Decision to order Japan’s unconditional surrender: Imperial Rescript on the Termination of the WarSigning the Japanese Instrument of Surrender, September 2, 1945

Left: Emperor Hirohito’s Rescript on the Termi­na­tion of the War. The rescript was written on August 14, recorded on a phono­graph record, and broad­cast to Japa­nese citizens at noon on August 15, 1945. Hiro­hito’s Gyokuon-hōsō (lit. “Jewel Voice Broad­cast”) made no direct refer­ence to Japan’s sur­ren­der or defeat. Neither did it contain the words “apolo­gize” or “sorry.” Instead, the emperor said he had instructed his govern­ment to accept the terms of the Pots­dam Decla­ra­tion fully. This cir­cum­lo­cution con­fused many listeners who were not sure if Japan had in fact sur­ren­dered or if the emperor was exhorting his sub­jects to resist an enemy in­vasion. The poor audio quality of the radio broad­cast, as well as the for­mal courtly lan­guage in which the speech was com­posed and delivered, added to the con­fu­sion. Curiously, Hiro­hito made no men­tion in his broad­cast of also being moti­vated to termi­nate the war by the Soviet Union’s August 8 inva­sion of Japa­nese-occu­pied Man­chu­ria (Japan’s puppet state of Man­chu­kuo) on the Chinese main­land, though clearly it weighed on his mind in the decisions he and his councilors made between August 8 and 14, 1945.

Right: Recently appointed Japanese Foreign Affairs Minister Mamo­ru Shige­mitsu, along with Chief of the Army General Staff and Supreme War Council mem­ber Gen. Yoshijirō Umezu, signs the Japa­nese Instru­ment of Surrender on board the USS Missouri as Gen. Rich­ard K. Suther­land and Toshi­kazu Kase, a high-ranking Japa­nese Foreign Minis­try offi­cial, watch. Tokyo Bay, Septem­ber 2, 1945. (A revision to the Byrnes Note dropped the require­ment that Hiro­hito person­ally sign the surren­der docu­ment.) When Shige­mitsu appeared con­fused as to where to place his signa­ture, Gen. Douglas Mac­Arthur, Supreme Com­mander for the Allied Powers and master of cere­monies for the sur­ren­der for­mal­ities, barked to Suther­land, “Show him where to sign.” Shige­mitsu, along with his pred­e­ces­sor in the Foreign Affairs office, Shige­nori Tōgō, who advo­cated Japa­nese surren­der in the summer of 1945, and Gen. Umezu were tried as war crimi­nals at the Inter­na­tional Mili­tary Tribunal for the Far East in Tokyo and imprisoned. Hirohito escaped their fate.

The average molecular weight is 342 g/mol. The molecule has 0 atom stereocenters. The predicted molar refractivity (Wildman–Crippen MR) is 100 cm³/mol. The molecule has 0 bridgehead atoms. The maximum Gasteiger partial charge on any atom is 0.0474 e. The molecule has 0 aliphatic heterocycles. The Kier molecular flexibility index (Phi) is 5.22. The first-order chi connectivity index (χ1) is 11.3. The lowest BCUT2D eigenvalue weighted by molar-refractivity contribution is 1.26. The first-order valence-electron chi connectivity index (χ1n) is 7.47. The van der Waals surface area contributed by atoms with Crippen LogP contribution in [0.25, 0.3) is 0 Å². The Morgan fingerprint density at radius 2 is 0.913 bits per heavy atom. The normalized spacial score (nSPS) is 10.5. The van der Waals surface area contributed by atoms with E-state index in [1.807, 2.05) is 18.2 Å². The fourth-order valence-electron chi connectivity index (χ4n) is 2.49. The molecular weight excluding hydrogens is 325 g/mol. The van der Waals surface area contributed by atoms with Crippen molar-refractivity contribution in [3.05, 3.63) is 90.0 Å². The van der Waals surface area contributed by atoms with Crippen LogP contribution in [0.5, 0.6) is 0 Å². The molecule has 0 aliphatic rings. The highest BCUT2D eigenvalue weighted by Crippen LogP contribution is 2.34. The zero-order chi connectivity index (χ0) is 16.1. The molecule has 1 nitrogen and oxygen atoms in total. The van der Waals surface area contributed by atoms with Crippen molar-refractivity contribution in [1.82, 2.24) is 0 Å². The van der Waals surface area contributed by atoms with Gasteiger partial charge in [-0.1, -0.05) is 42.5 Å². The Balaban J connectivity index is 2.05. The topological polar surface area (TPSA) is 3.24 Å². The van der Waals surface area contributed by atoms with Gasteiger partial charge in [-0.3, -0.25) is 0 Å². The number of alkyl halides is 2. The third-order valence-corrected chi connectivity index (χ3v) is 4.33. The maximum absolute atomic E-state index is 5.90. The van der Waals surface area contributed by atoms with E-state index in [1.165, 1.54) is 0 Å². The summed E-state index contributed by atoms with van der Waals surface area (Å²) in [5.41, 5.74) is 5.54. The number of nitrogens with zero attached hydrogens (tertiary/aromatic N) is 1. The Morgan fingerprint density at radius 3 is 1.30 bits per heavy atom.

Footage of the Moment the Japanese Surrendered Aboard the USS Missouri